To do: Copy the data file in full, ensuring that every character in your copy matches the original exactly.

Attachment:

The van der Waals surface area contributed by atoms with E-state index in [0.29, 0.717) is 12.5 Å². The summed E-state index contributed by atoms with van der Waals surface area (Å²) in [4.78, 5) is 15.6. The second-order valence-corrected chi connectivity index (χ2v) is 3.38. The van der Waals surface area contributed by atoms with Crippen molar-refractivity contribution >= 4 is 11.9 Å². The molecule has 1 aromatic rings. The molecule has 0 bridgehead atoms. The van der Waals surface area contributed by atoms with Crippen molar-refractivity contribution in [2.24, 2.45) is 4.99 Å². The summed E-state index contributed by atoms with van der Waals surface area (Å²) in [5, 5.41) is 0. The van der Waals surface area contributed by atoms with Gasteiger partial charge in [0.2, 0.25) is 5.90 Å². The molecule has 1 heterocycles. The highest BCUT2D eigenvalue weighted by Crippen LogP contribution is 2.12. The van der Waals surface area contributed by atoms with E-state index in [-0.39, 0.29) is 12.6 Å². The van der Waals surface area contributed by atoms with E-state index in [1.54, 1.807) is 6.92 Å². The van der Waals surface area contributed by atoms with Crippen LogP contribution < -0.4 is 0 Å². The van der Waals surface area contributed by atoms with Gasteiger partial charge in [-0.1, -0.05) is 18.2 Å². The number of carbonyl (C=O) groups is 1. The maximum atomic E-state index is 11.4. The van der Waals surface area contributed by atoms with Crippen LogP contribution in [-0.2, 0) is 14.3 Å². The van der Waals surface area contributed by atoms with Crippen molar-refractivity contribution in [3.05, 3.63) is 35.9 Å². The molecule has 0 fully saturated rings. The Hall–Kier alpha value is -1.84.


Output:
The van der Waals surface area contributed by atoms with E-state index in [0.29, 0.717) is 12.5 Å². The summed E-state index contributed by atoms with van der Waals surface area (Å²) in [4.78, 5) is 15.6. The second-order valence-corrected chi connectivity index (χ2v) is 3.38. The van der Waals surface area contributed by atoms with Crippen molar-refractivity contribution >= 4 is 11.9 Å². The molecule has 1 aromatic rings. The molecule has 0 bridgehead atoms. The van der Waals surface area contributed by atoms with Crippen molar-refractivity contribution in [2.24, 2.45) is 4.99 Å². The summed E-state index contributed by atoms with van der Waals surface area (Å²) in [5, 5.41) is 0. The van der Waals surface area contributed by atoms with Gasteiger partial charge in [0.2, 0.25) is 5.90 Å². The molecule has 1 heterocycles. The highest BCUT2D eigenvalue weighted by Crippen LogP contribution is 2.12. The van der Waals surface area contributed by atoms with E-state index in [-0.39, 0.29) is 12.6 Å². The van der Waals surface area contributed by atoms with E-state index in [1.54, 1.807) is 6.92 Å². The van der Waals surface area contributed by atoms with Crippen LogP contribution < -0.4 is 0 Å². The van der Waals surface area contributed by atoms with Gasteiger partial charge in [-0.1, -0.05) is 18.2 Å². The number of carbonyl (C=O) groups is 1. The maximum atomic E-state index is 11.4. The van der Waals surface area contributed by atoms with Crippen LogP contribution in [-0.2, 0) is 14.3 Å². The van der Waals surface area contributed by atoms with Crippen molar-refractivity contribution in [3.05, 3.63) is 35.9 Å². The molecule has 0 fully saturated rings. The Hall–Kier alpha value is -1.84.